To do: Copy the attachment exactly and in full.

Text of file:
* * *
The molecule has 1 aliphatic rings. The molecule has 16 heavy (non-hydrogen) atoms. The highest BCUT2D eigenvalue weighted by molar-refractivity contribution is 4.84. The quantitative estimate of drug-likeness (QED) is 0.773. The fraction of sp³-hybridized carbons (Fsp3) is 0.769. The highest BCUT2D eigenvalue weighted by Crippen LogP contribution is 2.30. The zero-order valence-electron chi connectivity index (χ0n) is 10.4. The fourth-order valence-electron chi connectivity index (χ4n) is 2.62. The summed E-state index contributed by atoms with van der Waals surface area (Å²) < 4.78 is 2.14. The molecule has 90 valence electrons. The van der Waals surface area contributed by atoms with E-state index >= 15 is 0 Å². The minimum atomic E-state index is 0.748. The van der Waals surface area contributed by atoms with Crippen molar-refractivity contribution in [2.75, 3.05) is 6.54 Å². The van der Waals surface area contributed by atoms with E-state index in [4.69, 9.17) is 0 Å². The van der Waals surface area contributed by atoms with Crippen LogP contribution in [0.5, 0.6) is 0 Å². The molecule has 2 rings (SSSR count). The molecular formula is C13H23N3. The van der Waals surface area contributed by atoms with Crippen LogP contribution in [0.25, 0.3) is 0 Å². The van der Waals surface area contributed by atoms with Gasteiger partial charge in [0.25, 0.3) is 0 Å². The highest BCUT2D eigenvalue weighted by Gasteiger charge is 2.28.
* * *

The molecule has 1 aliphatic rings. The molecule has 16 heavy (non-hydrogen) atoms. The highest BCUT2D eigenvalue weighted by molar-refractivity contribution is 4.84. The quantitative estimate of drug-likeness (QED) is 0.773. The fraction of sp³-hybridized carbons (Fsp3) is 0.769. The highest BCUT2D eigenvalue weighted by Crippen LogP contribution is 2.30. The zero-order valence-electron chi connectivity index (χ0n) is 10.4. The fourth-order valence-electron chi connectivity index (χ4n) is 2.62. The summed E-state index contributed by atoms with van der Waals surface area (Å²) < 4.78 is 2.14. The molecule has 90 valence electrons. The van der Waals surface area contributed by atoms with E-state index >= 15 is 0 Å². The minimum atomic E-state index is 0.748. The van der Waals surface area contributed by atoms with Crippen molar-refractivity contribution in [2.75, 3.05) is 6.54 Å². The van der Waals surface area contributed by atoms with E-state index in [4.69, 9.17) is 0 Å². The van der Waals surface area contributed by atoms with Crippen LogP contribution in [0.5, 0.6) is 0 Å². The molecule has 2 rings (SSSR count). The molecular formula is C13H23N3. The van der Waals surface area contributed by atoms with Crippen LogP contribution in [0.25, 0.3) is 0 Å². The van der Waals surface area contributed by atoms with Gasteiger partial charge in [0.25, 0.3) is 0 Å². The highest BCUT2D eigenvalue weighted by Gasteiger charge is 2.28.